DERECH HaBAAL SHEM TOV
Ahavas HaShem, Ahavas Yisroel, Ahavas HaTorah
THE WAY OF THE BAAL SHEM TOV
Love of G-d, Love of fellow Jews, Love of the Torah
Note: A '*' next to a word indicates that it is translated/explained
in the glossary at the end. Three '*' (* * *) in the text indicates a
break between two sections. A single '*' (*) indicates a separation
between different teachings on the same subject. Anything found
between '[' and ']' are my comments and do not appear in the source
material. Everything else is from the original as is cited at the end
of the article.
This shiur has been dedicated in honor of:
Mr and Mrs. Yisroel Abromovitz of Baltimore, Maryland
by Menachem Kalwitz
I. Getting Prayer heard
1. 'They ascended in the south and he arrived at Chevron.' (Bamidbar*
Rashi* explains that only Caleb went [to Chevron] to pray at the
graves of the Patriarchs. There is a tradition [related to this
verse] from Rebbe* Shlomoh of Karlin ZT'L that Rav* Chaim Liberzon of
Chernoble heard from his father Reb* Yeshaya.
[This tradition is] that if a person goes to the grave site of his
ancestors or to that of a great Tzaddik*. He should stand by the gate
of the Beis HaChaim* and say:
'If the soul of the Tzaddik for whom I am coming to visit is not now
by his grave, then I will light a candle at the time of prayer
because of the first soul that will relate (to my ancestors or) to
the Tzaddik, that I, Ploni ben Ploni* have come to pray by his
Then all the souls will hurry [to relate this.] Each one of them will
desire to be the first to tell the Tzaddik who is the person who has
come to his grave to pray. (p. 71 sefer Shema Shlomoh teachings of
Rebbe Shlomoh of Karlin HY'D a talmid* of Rebbe Aharon of Karlin.)
[There is a well known story where Rebbe Moshe of Ohel sent a
messenger to the grave of the Rebbe Reb* Elimeilech of Lizensk to
pray for his son who was sick. He instructed them that when they
would arrive there they should make a similar statement as is here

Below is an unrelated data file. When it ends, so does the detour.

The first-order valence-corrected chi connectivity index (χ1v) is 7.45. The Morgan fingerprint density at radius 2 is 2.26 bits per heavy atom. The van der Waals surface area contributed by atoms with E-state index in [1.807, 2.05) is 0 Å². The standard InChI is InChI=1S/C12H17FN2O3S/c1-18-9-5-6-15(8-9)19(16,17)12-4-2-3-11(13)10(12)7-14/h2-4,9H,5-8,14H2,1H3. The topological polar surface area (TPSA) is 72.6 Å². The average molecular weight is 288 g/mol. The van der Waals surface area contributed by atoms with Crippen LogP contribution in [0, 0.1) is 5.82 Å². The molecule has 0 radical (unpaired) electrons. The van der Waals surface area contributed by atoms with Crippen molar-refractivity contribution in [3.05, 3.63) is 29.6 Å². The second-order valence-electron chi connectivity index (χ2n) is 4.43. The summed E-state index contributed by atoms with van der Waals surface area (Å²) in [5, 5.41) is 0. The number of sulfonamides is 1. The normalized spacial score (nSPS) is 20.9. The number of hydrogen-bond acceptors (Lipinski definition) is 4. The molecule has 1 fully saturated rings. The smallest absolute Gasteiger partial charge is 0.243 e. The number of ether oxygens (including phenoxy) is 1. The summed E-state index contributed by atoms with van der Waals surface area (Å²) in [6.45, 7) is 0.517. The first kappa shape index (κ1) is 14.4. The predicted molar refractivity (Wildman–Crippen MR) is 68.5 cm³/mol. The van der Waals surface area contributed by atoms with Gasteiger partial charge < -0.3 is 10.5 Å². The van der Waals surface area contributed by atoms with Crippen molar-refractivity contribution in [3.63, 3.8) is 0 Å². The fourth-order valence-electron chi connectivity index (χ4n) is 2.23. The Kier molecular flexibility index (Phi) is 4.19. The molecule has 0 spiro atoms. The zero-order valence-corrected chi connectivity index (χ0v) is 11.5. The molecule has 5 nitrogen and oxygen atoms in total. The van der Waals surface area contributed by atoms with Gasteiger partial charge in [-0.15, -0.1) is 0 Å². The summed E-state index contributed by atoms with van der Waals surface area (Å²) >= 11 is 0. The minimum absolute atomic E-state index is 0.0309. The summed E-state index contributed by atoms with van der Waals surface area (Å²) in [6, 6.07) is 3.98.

* * *
II. A Humble Land
2. 'The land is very very good.' (Bamidbar 14.7)
The midah* of humility has a strong relationship to the land of
Israel. The verse says: 'The land is very very good.' [This can be
understood] according to what Chazal* teach: 'You should be very
very humble.' [The words 'very very' in both places show that there
is a relationship.] The land of Israel has the quality that it brings
one to the midah of 'very very' [i.e. humility] (p. 105 sefer Toras
Avos teachings of the Rebbes of Lechovitz, Kobrin and Solonim. This
is from Rebbe Mordechai of Lechovitz a talmid of Rebbe Aharon of
* * *
III. Serving HaShem completely
3. 'In this desert [Heb. bamidbar] shall they be ended and there they
shall die.' (Bamidbar 14.35)
Whenever a person says any holy words of Torah or prayer, he needs to
enflame himself [with a desire for holiness] until he will reach the
level where his soul will desire to leave his body. [There is a
remez* to this in this verse. He should serve HaShem with a greater
and greater desire.] Until 'they shall be ended and there they shall
die' because of their mesiros nefesh* in their service of HaShem*.
(p. 105 sefer Toras Avos teachings of the Rebbes of Lechovitz, Kobrin
and Solonim. This is from Rebbe Mordechai of Lechovitz a talmid of
Rebbe Aharon of Karlin.)
* * *
IV. Freedom and the kingdom of heaven.
4. 'You shall see them and remember...' (Bamidbar 15.39)
The Talmud* says: See this mitzvah* and remember another mitzvah that
depends on it. Which mitzvah is that? The mitzvah of Krias Shema*. As
it is taught, From when is the time for the reciting of the Krias
Shema? From when one can recognize the difference between the color
of the blue wool and white wool [of the tzitzis*.] Another teaching:
See this mitzvah and remember another mitzvah which appears near to
it. Which mitzvah is that? [The mitzvah prohibiting wearing]
mixtures [of different types.] As it says, 'Do not wear mixtures of
wool and linen together. Strands you shall make [on the four corners
of your garment. The two verses appear in the Torah next to each
other. Right after the prohibition of 'mixtures' is the command to
wear tzitzis. Chazal tell us this indicates that the Tzitzis can be
made from 'mixtures.']
We can explain the simple meaning of this discussion. The main point